Building Our Energy Future

Alaska’s Future Beyond Oil & Gas

The rapid decline of accessible and affordable Cook Inlet oil and gas is forcing local leaders to prepare for a total transformation of Alaska’s Railbelt, the power grid that stretches north of Fairbanks down to the Kenai Peninsula and provides power for 75% of Alaskans. Whether that transition moves us towards importing natural gas from the Lower 48 or elsewhere or building a new localized energy economy that brings clean energy power and jobs to our communities depends on the decisions made in each electric utility co-op board room on the Railbelt.

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Cook Inletkeeper recognizes that solar, wind, and sustainable hydropower are mature and ready for deployment, and our region is rich in the resources that the next generation of renewables will seek to tap — namely tidal and geothermal power. We envision a local energy system based on these sources that provides energy independence and local jobs, improves air quality, AND mitigates climate change.

The good news is – it’s possible. In 2021 the National Renewable Energy Laboratory conducted a report that outlines multiple scenarios for how Alaska’s Railbelt can reach 80% renewable by 2040 and stabilize rates for utility members.

How can we secure this future?

Is the energy system really a place where community action can make a difference?

Co-Ops: A Lever of Power

For most Americans, the answer is no. Three quarters of the U.S population buy electricity from investor-owned utilities that give them no power over their power. Legislation and the courts are their own only paths to influence whether their grid energy comes from sunlight or coal. A minority of Americans — about 13%, living mainly in rural areas — buy power as member-owners of electrical cooperatives. This includes every electric ratepayer in the Cook Inlet watershed. Belonging to an electric co-op gives you a vote for the directors who make decisions about the energy future.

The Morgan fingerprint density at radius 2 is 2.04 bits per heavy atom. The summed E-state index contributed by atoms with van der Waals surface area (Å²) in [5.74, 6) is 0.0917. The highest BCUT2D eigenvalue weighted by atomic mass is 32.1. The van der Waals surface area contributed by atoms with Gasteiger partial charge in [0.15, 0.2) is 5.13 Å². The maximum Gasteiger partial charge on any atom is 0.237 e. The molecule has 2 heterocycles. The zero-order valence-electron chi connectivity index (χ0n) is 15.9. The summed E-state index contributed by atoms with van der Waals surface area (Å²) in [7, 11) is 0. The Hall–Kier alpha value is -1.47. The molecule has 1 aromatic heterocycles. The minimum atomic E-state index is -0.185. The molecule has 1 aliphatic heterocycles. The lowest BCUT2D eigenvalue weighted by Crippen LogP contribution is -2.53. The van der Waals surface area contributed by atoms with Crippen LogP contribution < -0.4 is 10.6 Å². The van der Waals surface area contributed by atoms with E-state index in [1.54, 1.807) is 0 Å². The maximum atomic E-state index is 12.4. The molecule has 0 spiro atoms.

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Energy Co-op of the Future

Why Local Solutions…

What is an Electric Co-op?

When America began to electrify, lights came on first in cities. It made commercial sense: the city’s affluent could easily foot the cost of power, and urban density meant less line to lay and easier maintenance. Electricity beyond the city made no sense. Powering far-flung farms and villages meant stretching miles of pole and wire into places where fewer people had the funds to cover expenses, much less make it profitable. It seemed the commercial logic of electricity would keep cities aglow and the countryside dark forever.

Rural Americans who wanted electricity had to organize to get it for themselves. In 1940, the farmers of the Mat-Su Valley created Alaska’s first electric co-op, the Matanuska Electric Association. By the end of that decade, Alaskans had joined with their neighbors to create the Kodiak, Golden Valley, Chugach and Homer Electric Associations.

Alaskans created these democratic electric co-ops to secure a better quality of life. Co-ops give us the same opportunity today — a chance to fight for a liveable climate, and affordable, abundant energy.

Cooperative Superpowers

Unlike many electric co-ops in the Lower 48, our co-ops own and control their own power generation. Which means we, as co-op members and unlike most Americans, have a vote in our energy system. And unlike most co-op members, our votes reach the sources of power. The people we elect have direct influence over how we generate our power.

In each spring’s co-op elections, we can enact middle-out change in our energy systems by electing leaders who will champion the transition to renewables and we can hold them accountable by staying engaged as watchdogs and advocates by attending and testifying during the board’s monthly meetings. Through the co-op structure, Cook Inletkeeper is working to build an engaged and informed energy democracy in our communities.